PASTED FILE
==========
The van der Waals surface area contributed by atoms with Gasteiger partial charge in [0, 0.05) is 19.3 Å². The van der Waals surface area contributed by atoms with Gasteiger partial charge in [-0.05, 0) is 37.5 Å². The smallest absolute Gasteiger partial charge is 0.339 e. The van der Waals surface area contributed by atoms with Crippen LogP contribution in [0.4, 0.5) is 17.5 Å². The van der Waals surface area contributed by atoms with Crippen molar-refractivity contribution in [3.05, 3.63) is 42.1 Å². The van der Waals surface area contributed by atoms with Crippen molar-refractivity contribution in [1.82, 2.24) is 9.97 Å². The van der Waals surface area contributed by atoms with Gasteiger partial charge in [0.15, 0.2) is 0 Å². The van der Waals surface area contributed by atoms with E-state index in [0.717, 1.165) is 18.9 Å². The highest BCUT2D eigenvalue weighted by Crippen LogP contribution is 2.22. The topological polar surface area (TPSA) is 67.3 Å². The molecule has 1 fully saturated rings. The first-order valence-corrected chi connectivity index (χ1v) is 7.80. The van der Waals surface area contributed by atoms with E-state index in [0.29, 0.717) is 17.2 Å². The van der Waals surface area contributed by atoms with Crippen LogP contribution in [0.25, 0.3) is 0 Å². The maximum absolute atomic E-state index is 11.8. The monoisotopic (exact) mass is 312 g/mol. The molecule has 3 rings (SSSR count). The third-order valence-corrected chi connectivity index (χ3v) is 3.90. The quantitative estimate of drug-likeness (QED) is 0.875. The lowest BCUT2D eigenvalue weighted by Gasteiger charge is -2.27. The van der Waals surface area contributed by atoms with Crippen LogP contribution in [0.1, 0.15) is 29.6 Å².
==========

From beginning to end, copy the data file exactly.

The van der Waals surface area contributed by atoms with Gasteiger partial charge in [0, 0.05) is 19.3 Å². The van der Waals surface area contributed by atoms with Gasteiger partial charge in [-0.05, 0) is 37.5 Å². The smallest absolute Gasteiger partial charge is 0.339 e. The van der Waals surface area contributed by atoms with Crippen LogP contribution in [0.4, 0.5) is 17.5 Å². The van der Waals surface area contributed by atoms with Crippen molar-refractivity contribution in [3.05, 3.63) is 42.1 Å². The van der Waals surface area contributed by atoms with Crippen molar-refractivity contribution in [1.82, 2.24) is 9.97 Å². The van der Waals surface area contributed by atoms with Gasteiger partial charge in [0.15, 0.2) is 0 Å². The van der Waals surface area contributed by atoms with E-state index in [0.717, 1.165) is 18.9 Å². The highest BCUT2D eigenvalue weighted by Crippen LogP contribution is 2.22. The topological polar surface area (TPSA) is 67.3 Å². The molecule has 1 fully saturated rings. The first-order valence-corrected chi connectivity index (χ1v) is 7.80. The van der Waals surface area contributed by atoms with E-state index in [0.29, 0.717) is 17.2 Å². The van der Waals surface area contributed by atoms with Crippen LogP contribution in [0.25, 0.3) is 0 Å². The maximum absolute atomic E-state index is 11.8. The monoisotopic (exact) mass is 312 g/mol. The molecule has 3 rings (SSSR count). The third-order valence-corrected chi connectivity index (χ3v) is 3.90. The quantitative estimate of drug-likeness (QED) is 0.875. The lowest BCUT2D eigenvalue weighted by Gasteiger charge is -2.27. The van der Waals surface area contributed by atoms with Crippen LogP contribution in [0.1, 0.15) is 29.6 Å².